On 26 February 2014 the Geneva Academy of International Humanitarian Law and Human Rights will be organising a Panel of Experts on the topic of Facilitating Peaceful Protests. The meeting will take place in the new Maison de la Paix (chemin Eugène-Rigot 2) in Geneva, from 18h00 -20h00. This is very timely as there are a lot of problems with the implementation of this aspect of freedom of assembly and expression as demonstrated again and again in this blog; most recently on 22 January (https://thoolen.wordpress.com/2014/01/22/human-rights-defenders-call-on-osce-to-establish-rapid-response-mechanism-in-cases-of-mass-rallies/). Freedom of assembly, and specifically for the purpose of protest, concerns every state. A state that obstructs or prevents peaceful protests, deems them unlawful, or uses force to disperse or deter them, is not only potentially violating the right to freedom of assembly but also creating conditions that invite violence. In recent protests in Cambodia, Egypt, Thailand, and Ukraine, among many others, excessive use of force by the security forces has been widely condemned. It is in the state’s own interest to ensure that protests can occur, and that they can occur peacefully. Most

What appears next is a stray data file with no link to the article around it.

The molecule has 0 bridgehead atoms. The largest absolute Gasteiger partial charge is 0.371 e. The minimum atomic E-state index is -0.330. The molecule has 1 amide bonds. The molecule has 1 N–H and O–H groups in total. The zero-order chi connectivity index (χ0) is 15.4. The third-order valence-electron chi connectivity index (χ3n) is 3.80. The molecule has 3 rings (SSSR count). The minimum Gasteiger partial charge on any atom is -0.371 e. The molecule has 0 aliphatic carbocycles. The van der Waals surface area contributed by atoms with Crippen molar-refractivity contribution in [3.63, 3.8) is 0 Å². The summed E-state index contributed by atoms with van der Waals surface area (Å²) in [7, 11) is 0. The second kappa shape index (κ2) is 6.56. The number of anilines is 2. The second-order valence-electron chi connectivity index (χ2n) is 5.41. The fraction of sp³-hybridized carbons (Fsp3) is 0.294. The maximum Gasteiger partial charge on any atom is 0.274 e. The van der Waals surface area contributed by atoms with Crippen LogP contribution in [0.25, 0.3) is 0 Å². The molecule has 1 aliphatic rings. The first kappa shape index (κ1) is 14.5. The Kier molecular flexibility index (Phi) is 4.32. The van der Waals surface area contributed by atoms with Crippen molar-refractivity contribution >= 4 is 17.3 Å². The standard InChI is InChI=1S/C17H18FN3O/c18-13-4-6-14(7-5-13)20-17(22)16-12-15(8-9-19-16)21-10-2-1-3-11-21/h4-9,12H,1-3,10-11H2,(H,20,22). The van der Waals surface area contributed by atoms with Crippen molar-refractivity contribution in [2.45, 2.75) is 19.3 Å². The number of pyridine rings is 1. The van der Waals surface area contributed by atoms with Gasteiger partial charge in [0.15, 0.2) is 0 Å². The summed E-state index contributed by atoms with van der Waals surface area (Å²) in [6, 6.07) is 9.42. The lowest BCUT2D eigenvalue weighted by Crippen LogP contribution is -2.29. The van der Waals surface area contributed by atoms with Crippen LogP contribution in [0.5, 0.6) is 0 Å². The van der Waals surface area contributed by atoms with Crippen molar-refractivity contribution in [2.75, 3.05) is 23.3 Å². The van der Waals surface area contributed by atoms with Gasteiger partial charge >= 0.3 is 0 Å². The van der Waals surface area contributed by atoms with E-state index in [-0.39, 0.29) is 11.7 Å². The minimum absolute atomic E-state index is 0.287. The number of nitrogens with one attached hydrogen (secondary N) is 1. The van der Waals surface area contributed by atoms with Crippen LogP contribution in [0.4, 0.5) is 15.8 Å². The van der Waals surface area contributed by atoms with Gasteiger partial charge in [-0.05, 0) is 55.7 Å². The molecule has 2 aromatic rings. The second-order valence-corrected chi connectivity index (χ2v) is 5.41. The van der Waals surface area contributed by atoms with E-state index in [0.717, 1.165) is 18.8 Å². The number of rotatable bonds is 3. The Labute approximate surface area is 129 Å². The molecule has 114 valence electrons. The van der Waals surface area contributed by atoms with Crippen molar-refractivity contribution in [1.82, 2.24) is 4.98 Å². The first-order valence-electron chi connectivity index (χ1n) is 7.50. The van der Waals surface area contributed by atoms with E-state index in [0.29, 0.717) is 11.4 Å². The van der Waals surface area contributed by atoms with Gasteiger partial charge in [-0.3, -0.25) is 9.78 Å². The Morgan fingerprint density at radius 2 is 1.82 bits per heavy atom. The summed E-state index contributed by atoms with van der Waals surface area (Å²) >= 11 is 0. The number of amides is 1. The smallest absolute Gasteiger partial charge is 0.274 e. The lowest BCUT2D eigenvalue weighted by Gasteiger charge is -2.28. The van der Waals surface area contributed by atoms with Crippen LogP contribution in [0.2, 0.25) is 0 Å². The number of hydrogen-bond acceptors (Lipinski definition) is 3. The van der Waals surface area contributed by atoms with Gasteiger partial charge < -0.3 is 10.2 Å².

The Experts Panel, which will discuss the facilitation of peaceful protests and constraints on the use of force by law enforcement personnel as well as efforts at the multilateral level to promote and protect human, will be composed of:

  • Stuart Casey-Maslen, Head of Research, Geneva Academy
  • Christof Heyns, United Nations Special, Rapporteur on extrajudicial, summary or arbitrary executions
  • Neil Corney, Researcher, Omega Foundation UK and expert on police use of weapons
  • Barbara Fontana, Deputy Head of Human Rights section, Permanent Mission of Switzerland to the UN in Geneva.

It will also be the occasion to launch the new Academy Briefing on Facilitating Peaceful Protests.

International Human Rights Day celebrated in Geneva on 5 December with Tim Berners-Lee

December 3, 2013